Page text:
will be affected by rule changes." The FAA contends that actions were taken to "enhance safety and to prevent significant air traffic delays in the National Airspace System," but EAA made clear its
position that such reasoning in this case is not supported by "valid and legal reasoning" and it fears that such action could be used to set a precedent. In a four-page letter to the FAA, EAA questions the "enhanced safety" benefits noted by the FAA and states that the rule
does not explain how the airspace changes would improve traffic delays. The FAA plans to conduct a review of the Atlanta Class B airspace in 2007. EAA is asking for assurance "that general aviation
will be an active and vital component" in that, and all future airspace reviews.
A town hall meeting held in Teterboro this week to discuss traffic patterns at Teterboro Airport in New Jersey
(the ILS approach takes aircraft directly over Hackensack Hospital) and safety and security concerns was "an outstanding exchange between the members of the community surrounding Teterboro Airport and
the airport operators and tenants," according to National Air Transportation Association (NATA) President James K. Coyne. Residents not attuned to aircraft noise, emissions and traffic were introduced
to new technologies including Required Navigation Performance and the elimination of circle-to-land approaches aimed at improving safety while also addressing quality-of-life issues for groundlings.
Other steps have already been taken to improve airport/community relations. Among those in attendance were local mayors, representatives from the Port Authority of New York and New Jersey and some 50
others, hosted by the Teterboro Airport Industry Working Group Co-Chairs James K. Coyne and Joseph Fazio, along with long-time airport critic Rep Steven Rothman (D-N.J.), according to a NATA release.
The working group has agreed to comply with a Stage II aircraft ban, a nighttime curfew between the hours of 11:00 p.m. and 6:00 a.m., implementation of a Safety Management System and enhanced
The manager of Barnstable Airport in Hyannis, Mass., says he's looking forward to the results of an audit by FAA officials
last week. "I think it will help us," said Airport Manager Quincy "Doc" Mosby. "I'm positive that we'll do fine." For whatever reason Barnstable, which is served by a handful of regional airlines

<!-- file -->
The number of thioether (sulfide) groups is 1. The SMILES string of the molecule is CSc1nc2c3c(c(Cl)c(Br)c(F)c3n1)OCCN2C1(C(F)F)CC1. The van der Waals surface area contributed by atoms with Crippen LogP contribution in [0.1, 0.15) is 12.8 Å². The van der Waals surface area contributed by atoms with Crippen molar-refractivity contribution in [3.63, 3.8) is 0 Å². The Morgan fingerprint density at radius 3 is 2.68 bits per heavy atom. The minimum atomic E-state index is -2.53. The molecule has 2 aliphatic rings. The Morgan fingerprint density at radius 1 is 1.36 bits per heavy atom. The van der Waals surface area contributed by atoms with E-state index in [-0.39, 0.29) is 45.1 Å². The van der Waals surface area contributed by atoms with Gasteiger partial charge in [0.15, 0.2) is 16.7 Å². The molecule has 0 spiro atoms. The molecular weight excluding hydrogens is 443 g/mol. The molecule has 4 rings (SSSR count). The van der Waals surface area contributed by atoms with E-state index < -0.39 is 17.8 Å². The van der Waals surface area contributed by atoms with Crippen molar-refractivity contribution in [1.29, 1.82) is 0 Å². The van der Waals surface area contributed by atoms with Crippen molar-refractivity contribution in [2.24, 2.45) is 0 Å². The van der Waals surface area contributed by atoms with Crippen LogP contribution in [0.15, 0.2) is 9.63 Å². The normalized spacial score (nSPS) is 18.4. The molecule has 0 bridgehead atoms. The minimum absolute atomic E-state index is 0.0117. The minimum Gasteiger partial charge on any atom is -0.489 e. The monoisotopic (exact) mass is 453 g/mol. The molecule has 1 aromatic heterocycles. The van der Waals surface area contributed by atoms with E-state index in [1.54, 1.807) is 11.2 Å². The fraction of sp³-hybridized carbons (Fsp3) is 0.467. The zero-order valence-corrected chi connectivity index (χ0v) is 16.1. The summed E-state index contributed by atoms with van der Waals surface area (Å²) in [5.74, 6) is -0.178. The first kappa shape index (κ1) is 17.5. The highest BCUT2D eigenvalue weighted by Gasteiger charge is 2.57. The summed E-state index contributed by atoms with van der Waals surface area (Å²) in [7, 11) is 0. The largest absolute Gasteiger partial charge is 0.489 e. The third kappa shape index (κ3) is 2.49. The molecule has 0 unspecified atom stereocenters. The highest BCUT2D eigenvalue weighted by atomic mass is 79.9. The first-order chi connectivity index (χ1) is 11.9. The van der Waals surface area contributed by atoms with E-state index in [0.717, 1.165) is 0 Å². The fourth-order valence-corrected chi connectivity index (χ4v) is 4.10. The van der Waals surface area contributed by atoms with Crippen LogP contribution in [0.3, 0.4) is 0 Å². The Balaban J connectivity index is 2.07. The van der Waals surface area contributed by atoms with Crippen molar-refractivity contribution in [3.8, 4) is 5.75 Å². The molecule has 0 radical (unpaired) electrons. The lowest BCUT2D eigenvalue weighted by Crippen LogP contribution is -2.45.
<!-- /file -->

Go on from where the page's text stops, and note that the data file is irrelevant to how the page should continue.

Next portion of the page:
flying to Cape Cod and nearby islands, is one of just two airports in the U.S. chosen by the FAA for audit this year, according to the
Yarmouthport Register. A lawsuit launched by one of the airport's tenants, Rectrix Aerodrome Centers, over the alleged improper use of airport funds might have something to do with it, but the FAA
isn't saying. According to the Register, Rectrix claims it was prevented from selling jet fuel at the airport when regulations that would have permitted the sales were concealed by the airport.
Regardless of the rationale, the agency appears to be serious. Two staff from Washington and two from the regional office in Burlington, Vt., spent four days going over the airport's 2005 records and
having a look at land use at the airport. The FAA provides airport improvement funds for the airport and, in turn, the airport agrees to abide by the strings that come attached to that money,
generally to ensure the airport remains open to the public and the money is used for the aviation facilities for which it was intended. "We reserve the right to perform audits whenever we feel it's
necessary," FAA spokesman Jim Peters told the Record.
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The Government Accountability Office wants the NTSB to tighten up its operation on several fronts while doing more
in-depth analysis on transportation safety issues. The GAO recently completed a report on the internal practices of the NTSB
and found, essentially, that it was very busy investigating accidents and had not fully implemented so-called "leading management practices" in seven identified functions. The best definition for that
process we could find is that functions are codified and written down so that all staff (theoretically) follow the same game plan. At any rate, the NTSB says it agrees it needs to pull up its socks in
that area and also that it should do more safety studies when it sees trends developing in accidents. It's done four such studies in the last six years. On the financial side, the GAO says the NTSB's
money-losing training center should either be made more effective or closed. The NTSB operates a standalone training facility, but, according to the GAO, most NTSB staff get their training elsewhere.
Just who uses the NTSB facility isn't clear, but it lost $3.9 million last year. The GAO says the NTSB should either use the facility itself to reduce outside training costs (and thereby reduce the